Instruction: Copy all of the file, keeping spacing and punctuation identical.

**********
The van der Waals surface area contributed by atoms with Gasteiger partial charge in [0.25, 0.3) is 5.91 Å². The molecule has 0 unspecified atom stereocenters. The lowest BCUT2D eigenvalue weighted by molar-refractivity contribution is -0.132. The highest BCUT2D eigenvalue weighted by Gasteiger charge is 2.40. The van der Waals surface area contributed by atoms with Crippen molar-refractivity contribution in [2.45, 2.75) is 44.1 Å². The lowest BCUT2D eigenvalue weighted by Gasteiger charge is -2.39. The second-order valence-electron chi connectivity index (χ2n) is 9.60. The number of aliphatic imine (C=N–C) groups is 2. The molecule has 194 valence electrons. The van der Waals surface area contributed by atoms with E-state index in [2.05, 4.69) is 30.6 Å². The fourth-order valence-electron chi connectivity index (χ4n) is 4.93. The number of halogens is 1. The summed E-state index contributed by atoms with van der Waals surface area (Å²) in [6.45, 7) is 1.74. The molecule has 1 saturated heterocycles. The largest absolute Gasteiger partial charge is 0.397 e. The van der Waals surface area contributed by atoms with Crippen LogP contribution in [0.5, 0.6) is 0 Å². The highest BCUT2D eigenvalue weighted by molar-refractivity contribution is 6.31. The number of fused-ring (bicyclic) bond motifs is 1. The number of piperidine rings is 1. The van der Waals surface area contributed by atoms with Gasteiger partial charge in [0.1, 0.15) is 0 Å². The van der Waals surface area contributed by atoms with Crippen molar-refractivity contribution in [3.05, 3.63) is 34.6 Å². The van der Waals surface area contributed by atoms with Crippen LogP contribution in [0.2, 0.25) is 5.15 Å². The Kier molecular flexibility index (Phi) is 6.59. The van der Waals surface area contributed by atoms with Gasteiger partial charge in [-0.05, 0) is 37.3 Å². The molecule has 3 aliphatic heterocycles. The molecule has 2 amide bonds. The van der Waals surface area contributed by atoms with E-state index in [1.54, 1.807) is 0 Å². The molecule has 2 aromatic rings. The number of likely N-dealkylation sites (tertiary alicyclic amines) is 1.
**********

The van der Waals surface area contributed by atoms with Gasteiger partial charge in [0.25, 0.3) is 5.91 Å². The molecule has 0 unspecified atom stereocenters. The lowest BCUT2D eigenvalue weighted by molar-refractivity contribution is -0.132. The highest BCUT2D eigenvalue weighted by Gasteiger charge is 2.40. The van der Waals surface area contributed by atoms with Crippen molar-refractivity contribution in [2.45, 2.75) is 44.1 Å². The lowest BCUT2D eigenvalue weighted by Gasteiger charge is -2.39. The second-order valence-electron chi connectivity index (χ2n) is 9.60. The number of aliphatic imine (C=N–C) groups is 2. The molecule has 194 valence electrons. The van der Waals surface area contributed by atoms with E-state index in [2.05, 4.69) is 30.6 Å². The fourth-order valence-electron chi connectivity index (χ4n) is 4.93. The number of halogens is 1. The summed E-state index contributed by atoms with van der Waals surface area (Å²) in [6.45, 7) is 1.74. The molecule has 1 saturated heterocycles. The largest absolute Gasteiger partial charge is 0.397 e. The van der Waals surface area contributed by atoms with Crippen LogP contribution in [0.5, 0.6) is 0 Å². The highest BCUT2D eigenvalue weighted by molar-refractivity contribution is 6.31. The number of fused-ring (bicyclic) bond motifs is 1. The number of piperidine rings is 1. The van der Waals surface area contributed by atoms with Gasteiger partial charge in [0.1, 0.15) is 0 Å². The van der Waals surface area contributed by atoms with Crippen molar-refractivity contribution in [3.05, 3.63) is 34.6 Å². The van der Waals surface area contributed by atoms with Crippen LogP contribution in [0.2, 0.25) is 5.15 Å². The Kier molecular flexibility index (Phi) is 6.59. The van der Waals surface area contributed by atoms with Gasteiger partial charge in [-0.05, 0) is 37.3 Å². The molecule has 3 aliphatic heterocycles. The molecule has 2 amide bonds. The van der Waals surface area contributed by atoms with E-state index in [1.54, 1.807) is 0 Å². The molecule has 2 aromatic rings. The number of likely N-dealkylation sites (tertiary alicyclic amines) is 1.